• The Daily News reports that the New York Times has online revenues of $700,000 from its 35,000 subscribers to Premium Crosswords, and that fees for archive material now amount to a seven-figure business. Topic-specific content is also being assembled and sold, including Thomas Friedman’s columns.
• PubEasy introduced Central Services at the London Book Fair, and US rep John Phillips tells PT it will launch first in the UK. The service allows booksellers around the world to check any participating publisher’s stock, the status of an order, or to place an order, by going to the site and entering the title’s ISBN. There are currently 9,000 booksellers in 112 countries using PubEasy, with 40% of those in the US, and 35% in the UK.
The National Book Foundation sponsors an evening of poetry for National Poetry Month on April 9 at 6:30 pm at the Blue Heron Arts Center. Tickets will be sold at the door. Go to www.nationalbook.org. (Separately, NBF said it had received a $100,000 gift from Microsoft to support the organization’s “continued recognition of books in electronic formats.”)
• The Koret Foundation’s Jewish Book Awards are presented 5:30-7:30 pm on April 15 at the Harvard Club. Call (212) 629-0500 for information.
• Small Press Center and PW host a “Publishing Predictions” Roundtable at the Algonquin at 6:00 – 8:00 pm on April 17. Panelists include Bob Miller, Dominique Raccah, Peter Mayer, and PT’s own Lorraine Shanley. For information call (212) 764-7021.
• University of Virginia & Library of Congress host “Publishing in the 21st Century: Blue Sky to Black Ink,” a seminar on the “alliance of electronic and print publishing.” Larry Kirshbaum is the keynote speaker, with “Blue Sky to Red Ink: Painful Lessons Learned on the Digital Publishing Highway.” It’s on April 18 – 20 in Washington, DC. Contact Beverly Jane Loo at (434) 982-5345.
• The LA Times Festival of Books will be held April 27-28 on the UCLA campus. The LA Times Book Awards will be held on April 27 at UCLA’s Royce Hall. Go to: www.latimes.com/festivalofbooks.
Big parties in March, warming publishers up for the BEA onslaught (see PT, p. 3). First there was the elegant Poets & Writers gala at the Tribeca Rooftop, then there was the National Book Critics Circle awards and reception at NYU, and then, on to London. HarperCollins and Fourth Estate threw a cocktail party at Home House on Portman Square, where a multinational crowd drank champagne. The same night Duncan Baird celebrated his 10th anniversary as an independent publisher at the Groucho Club in Soho.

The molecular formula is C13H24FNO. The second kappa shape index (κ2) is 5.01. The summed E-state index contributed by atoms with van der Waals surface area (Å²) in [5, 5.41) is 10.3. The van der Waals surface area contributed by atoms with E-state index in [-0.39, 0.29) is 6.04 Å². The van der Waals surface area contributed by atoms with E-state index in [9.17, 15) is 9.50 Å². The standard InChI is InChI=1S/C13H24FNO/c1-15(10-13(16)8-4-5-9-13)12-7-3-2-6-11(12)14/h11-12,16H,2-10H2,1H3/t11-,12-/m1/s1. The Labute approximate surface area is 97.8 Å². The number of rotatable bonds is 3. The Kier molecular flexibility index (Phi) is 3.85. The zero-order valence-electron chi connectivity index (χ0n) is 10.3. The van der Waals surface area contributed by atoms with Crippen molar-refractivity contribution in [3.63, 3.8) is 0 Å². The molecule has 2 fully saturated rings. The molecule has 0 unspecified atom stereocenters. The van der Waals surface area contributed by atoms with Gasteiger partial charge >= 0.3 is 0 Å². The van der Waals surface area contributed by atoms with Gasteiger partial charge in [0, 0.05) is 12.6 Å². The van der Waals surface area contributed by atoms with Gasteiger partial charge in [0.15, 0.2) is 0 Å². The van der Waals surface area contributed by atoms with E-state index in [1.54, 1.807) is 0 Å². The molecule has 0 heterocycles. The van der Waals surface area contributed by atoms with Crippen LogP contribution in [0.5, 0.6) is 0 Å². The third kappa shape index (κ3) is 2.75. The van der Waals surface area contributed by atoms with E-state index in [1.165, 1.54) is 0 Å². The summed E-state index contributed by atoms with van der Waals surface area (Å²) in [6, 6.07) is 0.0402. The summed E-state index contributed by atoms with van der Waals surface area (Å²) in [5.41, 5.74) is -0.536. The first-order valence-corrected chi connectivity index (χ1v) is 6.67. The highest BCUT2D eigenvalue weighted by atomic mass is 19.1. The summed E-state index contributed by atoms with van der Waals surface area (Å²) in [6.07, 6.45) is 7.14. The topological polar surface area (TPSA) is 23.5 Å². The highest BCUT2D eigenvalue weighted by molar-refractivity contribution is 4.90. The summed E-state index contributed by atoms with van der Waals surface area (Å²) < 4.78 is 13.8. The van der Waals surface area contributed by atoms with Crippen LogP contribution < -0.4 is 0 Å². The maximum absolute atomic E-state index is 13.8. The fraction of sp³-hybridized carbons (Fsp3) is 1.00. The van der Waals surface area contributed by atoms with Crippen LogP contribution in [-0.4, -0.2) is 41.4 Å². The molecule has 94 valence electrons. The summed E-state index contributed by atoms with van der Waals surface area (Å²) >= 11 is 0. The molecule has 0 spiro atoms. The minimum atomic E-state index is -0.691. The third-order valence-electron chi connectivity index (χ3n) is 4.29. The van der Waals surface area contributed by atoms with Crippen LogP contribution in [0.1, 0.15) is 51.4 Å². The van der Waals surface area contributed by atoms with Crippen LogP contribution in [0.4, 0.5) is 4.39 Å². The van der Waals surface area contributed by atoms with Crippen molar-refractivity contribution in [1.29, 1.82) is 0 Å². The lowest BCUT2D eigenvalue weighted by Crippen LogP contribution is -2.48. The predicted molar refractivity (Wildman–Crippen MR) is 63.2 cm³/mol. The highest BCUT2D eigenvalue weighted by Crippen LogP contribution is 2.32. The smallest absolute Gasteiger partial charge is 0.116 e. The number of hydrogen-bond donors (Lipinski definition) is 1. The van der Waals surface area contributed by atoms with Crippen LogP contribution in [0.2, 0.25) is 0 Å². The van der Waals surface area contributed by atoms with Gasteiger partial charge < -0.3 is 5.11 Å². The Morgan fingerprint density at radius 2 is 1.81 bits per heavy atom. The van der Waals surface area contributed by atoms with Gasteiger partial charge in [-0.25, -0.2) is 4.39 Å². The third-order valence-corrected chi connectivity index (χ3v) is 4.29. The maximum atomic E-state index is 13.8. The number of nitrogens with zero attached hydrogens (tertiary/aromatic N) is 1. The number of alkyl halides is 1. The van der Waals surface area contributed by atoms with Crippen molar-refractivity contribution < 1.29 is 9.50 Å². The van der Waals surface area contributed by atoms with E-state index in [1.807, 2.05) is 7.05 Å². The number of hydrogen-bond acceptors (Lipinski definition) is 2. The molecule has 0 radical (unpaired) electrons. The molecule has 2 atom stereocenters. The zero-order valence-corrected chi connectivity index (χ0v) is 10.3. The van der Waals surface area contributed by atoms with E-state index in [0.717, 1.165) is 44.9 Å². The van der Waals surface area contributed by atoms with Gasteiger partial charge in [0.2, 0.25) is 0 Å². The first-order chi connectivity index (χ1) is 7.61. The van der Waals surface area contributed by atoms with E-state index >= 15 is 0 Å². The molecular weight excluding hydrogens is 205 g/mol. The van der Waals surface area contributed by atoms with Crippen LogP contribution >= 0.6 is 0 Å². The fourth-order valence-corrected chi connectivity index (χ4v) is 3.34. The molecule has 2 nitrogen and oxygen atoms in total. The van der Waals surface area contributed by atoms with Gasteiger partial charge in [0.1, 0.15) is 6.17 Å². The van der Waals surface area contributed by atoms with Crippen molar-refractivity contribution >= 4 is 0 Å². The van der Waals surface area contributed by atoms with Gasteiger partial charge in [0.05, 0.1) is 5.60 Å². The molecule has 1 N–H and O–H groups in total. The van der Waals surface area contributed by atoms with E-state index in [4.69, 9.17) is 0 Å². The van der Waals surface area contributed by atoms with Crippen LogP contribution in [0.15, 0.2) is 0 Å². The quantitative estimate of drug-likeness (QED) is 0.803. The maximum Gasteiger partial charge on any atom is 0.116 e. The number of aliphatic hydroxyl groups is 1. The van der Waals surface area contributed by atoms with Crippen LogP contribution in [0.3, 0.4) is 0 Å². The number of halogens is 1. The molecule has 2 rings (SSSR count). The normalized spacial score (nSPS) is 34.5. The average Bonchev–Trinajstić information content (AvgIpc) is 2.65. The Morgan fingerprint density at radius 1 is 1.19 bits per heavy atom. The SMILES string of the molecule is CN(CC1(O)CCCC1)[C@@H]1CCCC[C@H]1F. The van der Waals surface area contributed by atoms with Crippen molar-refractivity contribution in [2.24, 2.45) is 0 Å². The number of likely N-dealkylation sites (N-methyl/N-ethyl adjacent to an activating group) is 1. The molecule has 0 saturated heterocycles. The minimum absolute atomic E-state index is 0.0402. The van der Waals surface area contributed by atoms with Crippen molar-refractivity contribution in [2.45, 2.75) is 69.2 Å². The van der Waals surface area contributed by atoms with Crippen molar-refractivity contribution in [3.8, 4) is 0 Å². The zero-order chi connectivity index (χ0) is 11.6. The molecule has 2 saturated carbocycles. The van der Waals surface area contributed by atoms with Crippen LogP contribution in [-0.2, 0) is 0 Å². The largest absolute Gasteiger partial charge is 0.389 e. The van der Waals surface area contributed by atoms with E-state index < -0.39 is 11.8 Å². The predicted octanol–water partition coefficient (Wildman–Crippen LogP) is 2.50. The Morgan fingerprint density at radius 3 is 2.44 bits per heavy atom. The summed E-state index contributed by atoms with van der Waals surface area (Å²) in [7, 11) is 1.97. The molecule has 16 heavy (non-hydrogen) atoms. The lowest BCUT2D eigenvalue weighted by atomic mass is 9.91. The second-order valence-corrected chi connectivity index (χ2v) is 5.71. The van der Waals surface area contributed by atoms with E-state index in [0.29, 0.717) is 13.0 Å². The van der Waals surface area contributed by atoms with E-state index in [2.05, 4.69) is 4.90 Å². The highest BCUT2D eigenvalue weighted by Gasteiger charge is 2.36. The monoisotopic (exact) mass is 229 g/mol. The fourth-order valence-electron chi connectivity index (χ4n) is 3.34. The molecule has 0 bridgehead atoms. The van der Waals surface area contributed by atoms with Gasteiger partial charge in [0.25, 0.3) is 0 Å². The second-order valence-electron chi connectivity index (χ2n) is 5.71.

• Back in the US, Roundtable’s Marsha Melnick and Julie Merberg hosted a farewell retirement party for Susan Meyer, who is launching a new career: studying NYC history at NYU and planning to write full time. Attending were VNU North American Chairman Jerry Hobbs and Georgina Challis, Corporate Communications and HR, Penguin Putnam’s Rick Kot, HarperCollins’ Susan Friedland, Disney’s Wendy Lefkon, and packager Paul Fargis, among others.
• Publishing Trends celebrated its 8th anniversary and the 12th anniversary of its owner, Market Partners International, on March 25 at the Mercantile Library.
To Barbara Marcus, who was honored by the NOW Legal Defense and Education Fund at a luncheon on March 21 at the Waldorf. She was one of five women to receive the 2002 Aiming High Award.
To the Library of America, which turns 20 in April (the year of its first publication — it was founded in 1979 by Jason Epstein, who was just presented with the NBCC Lifetime Achievement Award). And to another spring baby, HarperSan Francisco, which turned 25 in March.
To Reader’s Digest’s Alfredo Santana, and Lisa Tatsuuma, proud parents of Camilla Sayuri Santana, born Feb 4.
Gwenda David, legendary UK scout for Viking and Book-of-the-Month Club for more than five decades, has died in London. She will be remembered for bringing Iris Murdoch and Muriel Spark to US readers.